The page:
18th Century Sergeants Spontoon For The Prince Of Wales Own Irish Regiment Of Foot


18th century sergeants spontoon of the Prince of Wales own Irish regiment of foot



A very rare 18th century Sergeants spontoon for the none commissioned officer of the Prince of Wales own Irish regiment of foot. The spontoon of 7 feet 4 inches with an 18 inch socket fitting and an ash or beach shaft. The spear point and flattened cross bar for a stylised prince of Wales feathers.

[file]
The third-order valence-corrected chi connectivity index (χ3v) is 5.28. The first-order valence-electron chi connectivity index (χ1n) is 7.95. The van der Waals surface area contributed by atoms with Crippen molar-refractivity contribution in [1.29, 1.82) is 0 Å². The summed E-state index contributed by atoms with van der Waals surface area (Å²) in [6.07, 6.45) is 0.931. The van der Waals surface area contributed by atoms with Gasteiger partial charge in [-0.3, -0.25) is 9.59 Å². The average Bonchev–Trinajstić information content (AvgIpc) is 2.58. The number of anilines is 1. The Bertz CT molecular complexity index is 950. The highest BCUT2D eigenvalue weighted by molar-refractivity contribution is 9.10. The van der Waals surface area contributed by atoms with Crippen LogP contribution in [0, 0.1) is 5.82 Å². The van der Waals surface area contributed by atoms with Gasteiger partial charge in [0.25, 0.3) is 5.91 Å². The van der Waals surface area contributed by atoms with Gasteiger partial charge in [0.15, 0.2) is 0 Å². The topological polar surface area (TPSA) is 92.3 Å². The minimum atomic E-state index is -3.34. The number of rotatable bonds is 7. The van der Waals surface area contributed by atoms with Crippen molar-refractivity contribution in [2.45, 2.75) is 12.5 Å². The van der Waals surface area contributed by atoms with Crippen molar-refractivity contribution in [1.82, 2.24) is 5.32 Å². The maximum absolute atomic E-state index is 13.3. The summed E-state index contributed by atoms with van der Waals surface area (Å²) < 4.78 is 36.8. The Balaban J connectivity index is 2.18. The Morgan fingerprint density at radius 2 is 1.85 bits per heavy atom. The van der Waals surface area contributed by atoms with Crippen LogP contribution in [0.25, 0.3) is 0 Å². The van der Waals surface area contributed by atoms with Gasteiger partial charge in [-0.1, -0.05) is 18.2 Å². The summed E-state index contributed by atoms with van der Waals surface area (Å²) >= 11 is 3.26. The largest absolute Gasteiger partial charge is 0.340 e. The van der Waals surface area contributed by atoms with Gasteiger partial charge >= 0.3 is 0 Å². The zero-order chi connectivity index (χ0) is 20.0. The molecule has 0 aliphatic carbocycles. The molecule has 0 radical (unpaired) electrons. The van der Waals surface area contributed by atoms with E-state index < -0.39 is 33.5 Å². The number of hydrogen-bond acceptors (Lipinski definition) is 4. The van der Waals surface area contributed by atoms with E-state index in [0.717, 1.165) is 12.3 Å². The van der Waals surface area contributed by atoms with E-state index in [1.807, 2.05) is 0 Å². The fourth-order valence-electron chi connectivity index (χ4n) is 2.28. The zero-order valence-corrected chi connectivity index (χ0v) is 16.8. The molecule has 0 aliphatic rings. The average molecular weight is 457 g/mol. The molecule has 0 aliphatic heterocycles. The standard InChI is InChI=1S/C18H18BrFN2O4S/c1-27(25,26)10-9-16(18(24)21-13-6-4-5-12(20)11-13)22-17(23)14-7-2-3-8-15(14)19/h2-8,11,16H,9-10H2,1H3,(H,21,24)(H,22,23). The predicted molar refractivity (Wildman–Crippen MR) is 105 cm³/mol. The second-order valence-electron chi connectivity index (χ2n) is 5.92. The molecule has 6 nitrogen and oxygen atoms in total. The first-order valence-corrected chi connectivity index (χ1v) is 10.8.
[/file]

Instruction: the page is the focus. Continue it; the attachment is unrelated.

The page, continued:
Having been formed in 1793 the 87th soon found themselves engaged with the French republic and saw action at Flanders ( 1794). In October 1796 the 87th embarked to the West Indies, seeing action at Puerto Rico in 1797. They then did a tour of duty round the West Indies from Saint Lucia, Martinique, Dominica, Barbados, Curacao, Antiqua and Saint Kitts before embarking home in July 1804. In 1806 to 1807 they took part in a disastrous expedition to South America, seeing action at Montevideo and Buenos Aires before returning home.                                                                                                           The first battalion saw action in India before being amalgamated with the second battalion in 1817. The second battalion 87th Prince of Wales own Irish regiment of foot saw action during the Napoleonic war and saw action during the Peninsular war 1809, Battle of Barossa in 1811 when Ensign Edward Keogh and sergeant Patrick Masterson captured the French imperial eagle of the 8th regiment de Ligne. Keogh was shot, bayoneted and killed but Masterson after killing several men took the eagle from the dying bearer Lieutenant Gazan.                                                                                                The actions continued and the 87th took part in the siege of Tarifa in 1812, battle of Vitoria in 1813, battle of Nivelle in 1813, battle of Nive 1813, battle of Orthez 1814 and the battle of Toulouse in 1814.